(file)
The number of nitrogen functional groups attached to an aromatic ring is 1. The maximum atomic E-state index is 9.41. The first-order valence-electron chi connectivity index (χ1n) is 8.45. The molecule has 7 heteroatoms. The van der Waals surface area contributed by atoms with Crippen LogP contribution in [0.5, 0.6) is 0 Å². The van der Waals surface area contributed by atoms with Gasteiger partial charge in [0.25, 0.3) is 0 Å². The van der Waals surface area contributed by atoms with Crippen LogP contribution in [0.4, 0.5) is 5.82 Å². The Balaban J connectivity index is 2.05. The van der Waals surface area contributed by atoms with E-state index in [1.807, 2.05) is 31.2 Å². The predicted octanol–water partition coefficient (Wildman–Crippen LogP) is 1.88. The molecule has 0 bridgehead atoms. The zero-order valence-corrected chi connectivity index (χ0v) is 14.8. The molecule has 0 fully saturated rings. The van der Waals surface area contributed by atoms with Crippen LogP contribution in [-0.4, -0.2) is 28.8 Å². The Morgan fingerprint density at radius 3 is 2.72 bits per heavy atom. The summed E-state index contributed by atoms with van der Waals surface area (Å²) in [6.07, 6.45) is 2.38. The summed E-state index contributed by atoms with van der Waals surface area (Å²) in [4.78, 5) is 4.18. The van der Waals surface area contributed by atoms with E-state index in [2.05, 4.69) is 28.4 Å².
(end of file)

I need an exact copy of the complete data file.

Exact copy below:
The number of nitrogen functional groups attached to an aromatic ring is 1. The maximum atomic E-state index is 9.41. The first-order valence-electron chi connectivity index (χ1n) is 8.45. The molecule has 7 heteroatoms. The van der Waals surface area contributed by atoms with Crippen LogP contribution in [0.5, 0.6) is 0 Å². The van der Waals surface area contributed by atoms with Gasteiger partial charge in [0.25, 0.3) is 0 Å². The van der Waals surface area contributed by atoms with Crippen LogP contribution in [0.4, 0.5) is 5.82 Å². The Balaban J connectivity index is 2.05. The van der Waals surface area contributed by atoms with E-state index in [1.807, 2.05) is 31.2 Å². The predicted octanol–water partition coefficient (Wildman–Crippen LogP) is 1.88. The molecule has 0 bridgehead atoms. The zero-order valence-corrected chi connectivity index (χ0v) is 14.8. The molecule has 0 fully saturated rings. The van der Waals surface area contributed by atoms with Crippen LogP contribution in [-0.4, -0.2) is 28.8 Å². The Morgan fingerprint density at radius 3 is 2.72 bits per heavy atom. The summed E-state index contributed by atoms with van der Waals surface area (Å²) in [6.07, 6.45) is 2.38. The summed E-state index contributed by atoms with van der Waals surface area (Å²) in [4.78, 5) is 4.18. The van der Waals surface area contributed by atoms with E-state index in [2.05, 4.69) is 28.4 Å².